The blue whale, which is actually a mottled blue gray, is the largest animal on the Earth. Its heart is the size of a small car and average adult person could fit inside its largest blood vessels. In the heyday of whaling, in the first half of the 20th century, whales caught some specimens that were 108 ft (33 m) long and weighed about 220 tons. Today, following intensive hunting until the1960s, blue whales tend to be slightly smaller and the world population has shrunk to less than 5% of its original number.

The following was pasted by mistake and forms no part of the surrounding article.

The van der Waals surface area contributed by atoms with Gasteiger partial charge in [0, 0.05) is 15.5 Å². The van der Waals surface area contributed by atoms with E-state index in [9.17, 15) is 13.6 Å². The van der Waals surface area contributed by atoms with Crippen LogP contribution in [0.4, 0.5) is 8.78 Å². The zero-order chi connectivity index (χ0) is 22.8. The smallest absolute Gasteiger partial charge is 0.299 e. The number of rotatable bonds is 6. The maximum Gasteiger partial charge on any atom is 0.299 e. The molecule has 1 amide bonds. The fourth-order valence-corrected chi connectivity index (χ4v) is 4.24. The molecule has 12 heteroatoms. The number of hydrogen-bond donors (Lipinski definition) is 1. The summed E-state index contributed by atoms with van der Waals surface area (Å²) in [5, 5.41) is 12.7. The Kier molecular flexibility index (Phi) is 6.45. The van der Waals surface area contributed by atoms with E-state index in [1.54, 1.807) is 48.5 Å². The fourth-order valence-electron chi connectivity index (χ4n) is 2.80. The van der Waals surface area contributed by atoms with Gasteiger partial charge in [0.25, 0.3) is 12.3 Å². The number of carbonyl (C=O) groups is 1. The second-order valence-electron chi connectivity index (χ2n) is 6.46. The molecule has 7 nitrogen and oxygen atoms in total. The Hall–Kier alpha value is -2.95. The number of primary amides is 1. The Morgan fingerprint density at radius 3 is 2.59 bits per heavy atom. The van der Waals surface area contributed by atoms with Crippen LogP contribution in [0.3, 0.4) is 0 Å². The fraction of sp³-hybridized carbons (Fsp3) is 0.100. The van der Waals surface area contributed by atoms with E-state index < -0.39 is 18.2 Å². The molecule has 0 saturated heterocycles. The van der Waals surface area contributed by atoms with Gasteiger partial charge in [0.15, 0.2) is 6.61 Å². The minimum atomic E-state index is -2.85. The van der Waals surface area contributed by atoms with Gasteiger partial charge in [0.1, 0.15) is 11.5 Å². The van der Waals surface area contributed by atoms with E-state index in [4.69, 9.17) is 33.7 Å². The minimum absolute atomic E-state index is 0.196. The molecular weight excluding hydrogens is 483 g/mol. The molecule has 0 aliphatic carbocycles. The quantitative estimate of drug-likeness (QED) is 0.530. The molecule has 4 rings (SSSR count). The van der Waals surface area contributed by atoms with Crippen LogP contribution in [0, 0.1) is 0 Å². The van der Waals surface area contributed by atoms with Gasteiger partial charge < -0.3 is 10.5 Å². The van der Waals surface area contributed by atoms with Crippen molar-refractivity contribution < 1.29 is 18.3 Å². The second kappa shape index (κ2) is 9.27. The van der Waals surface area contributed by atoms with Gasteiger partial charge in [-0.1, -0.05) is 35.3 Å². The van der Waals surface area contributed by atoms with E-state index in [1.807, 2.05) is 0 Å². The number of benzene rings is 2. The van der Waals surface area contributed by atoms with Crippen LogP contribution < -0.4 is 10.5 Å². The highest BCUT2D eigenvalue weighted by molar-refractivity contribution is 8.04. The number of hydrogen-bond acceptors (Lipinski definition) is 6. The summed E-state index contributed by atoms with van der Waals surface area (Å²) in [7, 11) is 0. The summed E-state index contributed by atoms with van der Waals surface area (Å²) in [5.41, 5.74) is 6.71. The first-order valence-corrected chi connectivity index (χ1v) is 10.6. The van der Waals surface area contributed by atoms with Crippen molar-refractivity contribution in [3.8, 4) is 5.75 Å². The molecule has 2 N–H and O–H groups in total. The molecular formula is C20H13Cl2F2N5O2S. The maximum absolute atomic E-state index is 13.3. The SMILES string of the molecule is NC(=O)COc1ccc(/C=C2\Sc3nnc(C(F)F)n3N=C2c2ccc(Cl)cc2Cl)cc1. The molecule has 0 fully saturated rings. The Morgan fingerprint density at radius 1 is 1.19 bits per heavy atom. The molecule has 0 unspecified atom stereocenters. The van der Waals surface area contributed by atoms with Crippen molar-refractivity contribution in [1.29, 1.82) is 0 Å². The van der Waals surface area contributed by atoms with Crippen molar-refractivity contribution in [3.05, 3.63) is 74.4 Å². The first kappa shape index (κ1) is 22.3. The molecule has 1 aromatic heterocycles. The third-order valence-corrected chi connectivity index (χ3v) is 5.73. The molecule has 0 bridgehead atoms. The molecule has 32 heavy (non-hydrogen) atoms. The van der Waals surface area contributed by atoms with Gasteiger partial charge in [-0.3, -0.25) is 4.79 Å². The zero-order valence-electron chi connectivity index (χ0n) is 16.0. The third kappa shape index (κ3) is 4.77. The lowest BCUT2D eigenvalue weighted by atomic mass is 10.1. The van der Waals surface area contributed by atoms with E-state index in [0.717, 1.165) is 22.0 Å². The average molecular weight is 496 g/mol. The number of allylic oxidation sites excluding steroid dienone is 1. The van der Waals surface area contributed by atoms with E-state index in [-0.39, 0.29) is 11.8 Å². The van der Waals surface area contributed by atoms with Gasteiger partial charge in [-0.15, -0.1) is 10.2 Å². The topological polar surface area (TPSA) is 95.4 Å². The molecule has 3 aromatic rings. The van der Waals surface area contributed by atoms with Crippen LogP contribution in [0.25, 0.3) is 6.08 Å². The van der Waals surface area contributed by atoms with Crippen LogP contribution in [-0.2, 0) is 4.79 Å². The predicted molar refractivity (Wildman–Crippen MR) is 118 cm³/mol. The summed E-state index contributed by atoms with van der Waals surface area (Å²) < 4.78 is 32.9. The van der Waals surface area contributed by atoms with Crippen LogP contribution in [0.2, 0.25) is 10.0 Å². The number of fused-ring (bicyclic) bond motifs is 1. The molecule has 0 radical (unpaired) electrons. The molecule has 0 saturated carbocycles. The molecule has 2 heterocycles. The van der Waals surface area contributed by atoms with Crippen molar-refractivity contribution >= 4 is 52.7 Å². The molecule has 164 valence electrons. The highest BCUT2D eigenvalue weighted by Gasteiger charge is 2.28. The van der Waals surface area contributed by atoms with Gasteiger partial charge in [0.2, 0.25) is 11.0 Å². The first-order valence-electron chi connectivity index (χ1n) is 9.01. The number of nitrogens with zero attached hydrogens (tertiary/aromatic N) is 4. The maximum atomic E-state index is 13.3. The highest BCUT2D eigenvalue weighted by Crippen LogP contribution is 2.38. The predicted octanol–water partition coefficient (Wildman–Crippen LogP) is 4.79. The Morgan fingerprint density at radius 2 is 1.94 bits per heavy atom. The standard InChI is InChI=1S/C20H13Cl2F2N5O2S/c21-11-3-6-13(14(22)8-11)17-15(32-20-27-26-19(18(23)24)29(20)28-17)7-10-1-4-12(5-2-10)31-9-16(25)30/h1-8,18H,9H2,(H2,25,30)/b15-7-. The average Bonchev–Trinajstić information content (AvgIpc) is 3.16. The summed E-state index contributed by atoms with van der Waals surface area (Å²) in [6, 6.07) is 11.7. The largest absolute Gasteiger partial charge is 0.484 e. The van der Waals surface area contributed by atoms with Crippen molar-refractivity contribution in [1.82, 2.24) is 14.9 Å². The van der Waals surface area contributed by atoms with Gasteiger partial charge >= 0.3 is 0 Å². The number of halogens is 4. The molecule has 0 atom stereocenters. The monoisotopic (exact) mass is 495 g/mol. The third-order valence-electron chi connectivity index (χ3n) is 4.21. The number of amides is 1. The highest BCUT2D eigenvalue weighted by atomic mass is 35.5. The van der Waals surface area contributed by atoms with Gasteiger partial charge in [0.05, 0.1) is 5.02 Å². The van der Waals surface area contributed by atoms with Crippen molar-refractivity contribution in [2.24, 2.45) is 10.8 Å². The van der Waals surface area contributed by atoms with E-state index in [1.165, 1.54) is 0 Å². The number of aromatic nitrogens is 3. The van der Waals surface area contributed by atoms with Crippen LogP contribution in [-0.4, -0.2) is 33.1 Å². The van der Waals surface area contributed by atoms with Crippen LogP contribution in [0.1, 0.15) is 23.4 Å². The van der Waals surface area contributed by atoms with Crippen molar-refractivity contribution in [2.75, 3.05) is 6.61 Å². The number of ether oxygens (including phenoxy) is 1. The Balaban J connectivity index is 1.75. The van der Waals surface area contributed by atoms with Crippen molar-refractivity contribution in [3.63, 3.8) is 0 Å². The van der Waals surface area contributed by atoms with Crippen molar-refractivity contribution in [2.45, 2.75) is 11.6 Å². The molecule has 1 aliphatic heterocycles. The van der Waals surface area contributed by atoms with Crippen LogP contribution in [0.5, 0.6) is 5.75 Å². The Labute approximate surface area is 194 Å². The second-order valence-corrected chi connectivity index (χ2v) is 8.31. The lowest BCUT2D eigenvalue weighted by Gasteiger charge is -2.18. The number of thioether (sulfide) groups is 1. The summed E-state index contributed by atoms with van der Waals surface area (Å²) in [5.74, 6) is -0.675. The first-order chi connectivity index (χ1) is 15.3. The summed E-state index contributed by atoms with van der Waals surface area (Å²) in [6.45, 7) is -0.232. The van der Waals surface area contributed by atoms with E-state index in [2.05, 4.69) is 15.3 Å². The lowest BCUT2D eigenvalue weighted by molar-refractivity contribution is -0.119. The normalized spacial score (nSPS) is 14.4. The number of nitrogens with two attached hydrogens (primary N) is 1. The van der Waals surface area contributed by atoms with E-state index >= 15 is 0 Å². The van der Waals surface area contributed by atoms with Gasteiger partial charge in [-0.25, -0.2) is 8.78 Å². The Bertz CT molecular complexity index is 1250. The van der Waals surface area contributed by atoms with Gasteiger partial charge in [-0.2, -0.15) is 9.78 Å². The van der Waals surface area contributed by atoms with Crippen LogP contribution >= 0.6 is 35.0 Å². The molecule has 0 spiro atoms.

The 10,000 or so blue whales that remain are scattered widely and patchily across the world's oceans. In summer, most blue whales feed in polar and cool temperate regions, where nutrient-rich water support a vast population of phytoplankton (microscopic algae) on which krill, the whales prey , feed. In winter, the whales migrate to tropical and subtropical waters to breed, usually locations, such as off the coast of California and western Mexico, blue whales may be resident all year round.